Travel, Teach, Live in Japan
Meeting members of the opposite sex in Japan is usually not a complicated process, as more often than not the nature of the job, whether it be a businessman or English instructor, will bring you into contact with Japanese in the workplace who would like to get to know you better outside of the office or school. English instructors in particular have an advantage in regard to being able meet Japanese, as many students will let you know indirectly if they are interested in establishing a relationship beyond the classroom, and depending on the school's policy toward dating students it's quite easy to meet at a later date for dinner or a drink. For those who don't want to mix business with romance, one of the best alternatives to meeting Japanese are the many salsa schools that have recently become popular in Japan. Women in these classes usually out number the men, and the lively atmosphere makes it relatively easy to meet someone looking for a dance partner. Yoga classes are also gaining popularity in Japan for both men and women, and are another possibility for meeting people who share the same interests.
For those looking for a more mainstream approach, the large number of gaijin bars that are frequented by both Japanese women and men hoping to meet foreigners are one of the most popular choices, but keep in mind there are usually more foreigners than Japanese present, and the competition can often be fierce. Another method of bringing Japanese and foreigners together are "International Parties" that are often advertised in magazines and newspapers. For a set fee of approximately 5,000 yen you're able to attend a prearranged party in a restaurant or lounge where you have an opportunity to mingle with others interested in cultural exchange. In a similar venue are international hiking clubs that are now a popular form of meeting people, as most day hikes in the countryside are arranged with an equal number of men and women in mind. Sport clubs still appeal to many people who hope to meet others between workout sets, and the recent influx of Starbucks coffee shops in Japan are usually packed with Japanese women and men who are alone and receptive to conversation.
It's difficult to discuss cross cultural differences without making generalizations that may or may not be accurate as each case is different, but for the most part Japanese are usually approachable in a social setting even if they appear to be a bit shy or reticent at first meeting. Foreigners who speak Japanese well are obviously going to have an advantage over those whose language skills are limited, and many relationships in Japan fall to the wayside eventually because of this lack of communication. Though mutual attraction is sometimes enough to keep a couple together, those looking long term usually have a better chance of success if one or both partners can speak the other's native language well. As is the case in most Asian countries, age difference between men and women in Japan is not looked upon as an issue, and you often see couples together whose presence would no doubt turn heads in other parts of the world.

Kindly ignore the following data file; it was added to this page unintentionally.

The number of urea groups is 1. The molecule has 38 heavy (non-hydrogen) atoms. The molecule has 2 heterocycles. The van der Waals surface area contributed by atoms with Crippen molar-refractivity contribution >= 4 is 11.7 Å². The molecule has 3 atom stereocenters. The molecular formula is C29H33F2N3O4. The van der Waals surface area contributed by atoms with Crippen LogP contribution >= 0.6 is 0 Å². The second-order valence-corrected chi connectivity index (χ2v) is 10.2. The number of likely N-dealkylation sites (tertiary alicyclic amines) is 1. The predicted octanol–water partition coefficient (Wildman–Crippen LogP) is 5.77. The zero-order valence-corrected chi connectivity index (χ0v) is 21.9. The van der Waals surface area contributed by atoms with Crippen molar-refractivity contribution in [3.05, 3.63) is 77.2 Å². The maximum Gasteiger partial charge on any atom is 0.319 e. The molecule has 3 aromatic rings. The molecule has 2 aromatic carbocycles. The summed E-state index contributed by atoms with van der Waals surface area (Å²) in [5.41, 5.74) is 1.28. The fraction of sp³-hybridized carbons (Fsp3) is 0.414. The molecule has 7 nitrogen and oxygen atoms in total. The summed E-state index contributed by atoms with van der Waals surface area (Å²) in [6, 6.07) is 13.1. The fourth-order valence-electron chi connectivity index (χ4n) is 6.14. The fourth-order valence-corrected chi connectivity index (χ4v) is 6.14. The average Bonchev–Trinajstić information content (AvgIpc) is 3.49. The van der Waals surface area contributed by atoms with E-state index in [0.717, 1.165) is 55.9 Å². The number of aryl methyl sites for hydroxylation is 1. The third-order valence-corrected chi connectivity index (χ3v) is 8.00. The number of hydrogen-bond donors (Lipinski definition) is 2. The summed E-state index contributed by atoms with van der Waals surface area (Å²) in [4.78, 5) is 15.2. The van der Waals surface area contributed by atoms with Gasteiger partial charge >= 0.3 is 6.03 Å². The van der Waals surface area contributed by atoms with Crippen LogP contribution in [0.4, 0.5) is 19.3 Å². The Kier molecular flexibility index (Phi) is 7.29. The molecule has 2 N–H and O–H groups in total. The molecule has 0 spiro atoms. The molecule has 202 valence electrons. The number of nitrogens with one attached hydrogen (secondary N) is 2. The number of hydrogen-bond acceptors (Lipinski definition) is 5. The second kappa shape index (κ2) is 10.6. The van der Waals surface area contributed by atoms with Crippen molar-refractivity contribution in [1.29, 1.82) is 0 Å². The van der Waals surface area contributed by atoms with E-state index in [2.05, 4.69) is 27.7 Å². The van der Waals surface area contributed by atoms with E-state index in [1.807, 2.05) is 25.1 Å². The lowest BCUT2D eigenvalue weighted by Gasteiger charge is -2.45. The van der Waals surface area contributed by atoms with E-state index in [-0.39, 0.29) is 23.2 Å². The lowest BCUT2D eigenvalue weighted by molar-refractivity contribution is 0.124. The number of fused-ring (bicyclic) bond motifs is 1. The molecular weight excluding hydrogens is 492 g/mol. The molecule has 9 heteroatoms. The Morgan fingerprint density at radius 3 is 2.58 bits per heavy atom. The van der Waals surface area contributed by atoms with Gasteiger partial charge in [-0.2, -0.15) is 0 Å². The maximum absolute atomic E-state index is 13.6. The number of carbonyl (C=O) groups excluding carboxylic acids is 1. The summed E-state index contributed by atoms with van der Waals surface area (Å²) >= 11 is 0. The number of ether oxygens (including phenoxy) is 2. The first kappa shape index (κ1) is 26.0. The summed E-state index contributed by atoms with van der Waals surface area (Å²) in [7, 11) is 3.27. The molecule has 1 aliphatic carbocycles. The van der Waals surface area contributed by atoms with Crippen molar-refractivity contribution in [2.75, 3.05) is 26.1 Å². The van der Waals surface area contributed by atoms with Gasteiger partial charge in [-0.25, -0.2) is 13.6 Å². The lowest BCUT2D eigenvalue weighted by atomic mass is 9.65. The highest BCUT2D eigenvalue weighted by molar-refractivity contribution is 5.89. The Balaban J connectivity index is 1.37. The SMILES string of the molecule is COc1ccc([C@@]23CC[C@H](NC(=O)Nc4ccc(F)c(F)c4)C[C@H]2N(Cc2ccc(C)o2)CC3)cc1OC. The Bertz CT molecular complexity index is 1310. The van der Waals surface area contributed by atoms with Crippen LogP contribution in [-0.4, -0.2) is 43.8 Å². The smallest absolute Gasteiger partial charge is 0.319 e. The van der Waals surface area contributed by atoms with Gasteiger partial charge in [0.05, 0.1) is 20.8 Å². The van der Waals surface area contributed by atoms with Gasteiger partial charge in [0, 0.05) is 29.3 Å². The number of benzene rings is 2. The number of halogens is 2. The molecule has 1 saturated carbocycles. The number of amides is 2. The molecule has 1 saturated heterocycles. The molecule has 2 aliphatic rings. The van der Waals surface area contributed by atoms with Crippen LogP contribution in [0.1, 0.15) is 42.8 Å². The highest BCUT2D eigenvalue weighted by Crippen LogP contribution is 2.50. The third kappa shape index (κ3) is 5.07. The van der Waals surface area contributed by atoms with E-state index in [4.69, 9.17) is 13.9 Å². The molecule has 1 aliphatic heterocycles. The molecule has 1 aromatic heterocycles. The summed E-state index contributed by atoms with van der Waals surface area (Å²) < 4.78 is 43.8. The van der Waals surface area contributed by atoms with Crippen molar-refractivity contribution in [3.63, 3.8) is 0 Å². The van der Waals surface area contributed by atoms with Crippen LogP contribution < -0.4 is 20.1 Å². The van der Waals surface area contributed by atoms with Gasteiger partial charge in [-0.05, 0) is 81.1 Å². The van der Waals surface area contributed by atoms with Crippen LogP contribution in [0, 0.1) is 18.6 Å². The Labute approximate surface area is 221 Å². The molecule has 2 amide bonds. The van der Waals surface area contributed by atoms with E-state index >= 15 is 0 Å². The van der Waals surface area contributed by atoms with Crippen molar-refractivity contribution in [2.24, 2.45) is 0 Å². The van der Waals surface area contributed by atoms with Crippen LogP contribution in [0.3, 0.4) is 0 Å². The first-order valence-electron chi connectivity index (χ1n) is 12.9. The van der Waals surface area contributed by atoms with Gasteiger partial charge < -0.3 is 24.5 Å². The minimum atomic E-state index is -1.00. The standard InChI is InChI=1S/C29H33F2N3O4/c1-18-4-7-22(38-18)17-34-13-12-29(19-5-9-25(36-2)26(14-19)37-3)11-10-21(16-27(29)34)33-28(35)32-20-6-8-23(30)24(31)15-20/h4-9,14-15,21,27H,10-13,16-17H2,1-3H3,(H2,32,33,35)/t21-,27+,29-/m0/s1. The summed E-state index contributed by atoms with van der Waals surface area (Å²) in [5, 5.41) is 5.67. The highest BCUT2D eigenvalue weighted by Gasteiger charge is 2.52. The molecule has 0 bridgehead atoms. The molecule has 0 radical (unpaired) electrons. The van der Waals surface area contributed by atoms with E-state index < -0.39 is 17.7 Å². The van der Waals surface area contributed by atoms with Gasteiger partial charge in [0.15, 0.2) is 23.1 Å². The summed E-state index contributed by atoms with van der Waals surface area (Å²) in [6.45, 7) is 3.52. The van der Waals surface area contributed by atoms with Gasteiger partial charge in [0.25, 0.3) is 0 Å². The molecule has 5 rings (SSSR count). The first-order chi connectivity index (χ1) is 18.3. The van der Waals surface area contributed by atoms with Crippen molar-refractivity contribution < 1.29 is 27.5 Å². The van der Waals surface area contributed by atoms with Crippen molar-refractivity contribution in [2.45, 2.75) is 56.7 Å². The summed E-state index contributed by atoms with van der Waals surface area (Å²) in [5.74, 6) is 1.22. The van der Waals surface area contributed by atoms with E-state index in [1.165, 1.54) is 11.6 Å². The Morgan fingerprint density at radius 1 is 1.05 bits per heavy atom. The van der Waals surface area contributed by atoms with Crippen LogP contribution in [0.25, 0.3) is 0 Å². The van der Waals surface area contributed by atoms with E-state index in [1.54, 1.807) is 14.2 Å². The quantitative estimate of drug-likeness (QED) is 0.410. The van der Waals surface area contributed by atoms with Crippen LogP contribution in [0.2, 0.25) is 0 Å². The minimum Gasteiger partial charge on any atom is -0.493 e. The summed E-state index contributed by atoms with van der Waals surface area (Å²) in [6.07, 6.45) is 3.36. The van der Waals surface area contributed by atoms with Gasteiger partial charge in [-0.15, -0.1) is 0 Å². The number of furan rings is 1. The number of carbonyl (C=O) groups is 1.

The Japanese view of sex is also quite different from that of the west, and they usually approach it with a more relaxed attitude, as can be witnessed by the large number of "Love Hotels" found in all major cities of Japan which provide a temporary haven for couples in need of privacy. This cavalier attitude can also sometimes be confusing for foreigners, who after becoming infatuated after the first or second date will suddenly find their email and phone messages going unanswered. Though definitely not pleasant for the ego, once it's understood the Japanese are uncomfortable with direct confrontation and this is their way of letting you and themselves off the hook, it's usually a bit easier to comprehend and accept. This approach often pertains to long term relationships as well, and there have been many foreigners who after years of being in a relationship suddenly found themselves in the cold for no apparent reason and with no explanation forthcoming.
Society's view of international relationships in Japan seems to be that of resigned acceptance, but don't be surprised if there is resistance on the part of many Japanese parents in regard to their son or daughter marrying a foreigner. Although this attitude has gradually begun to change over the years, most traditional Japanese still want their children to marry Japanese.
Jim Sherard is the author of "Land of the Rising Sun, A Guide to Living and Working in Japan", which can be found at: http://www.escapeartist.com/e_Books/Living_and_Working_in_Japan/Living_and_Working_in_Japan.html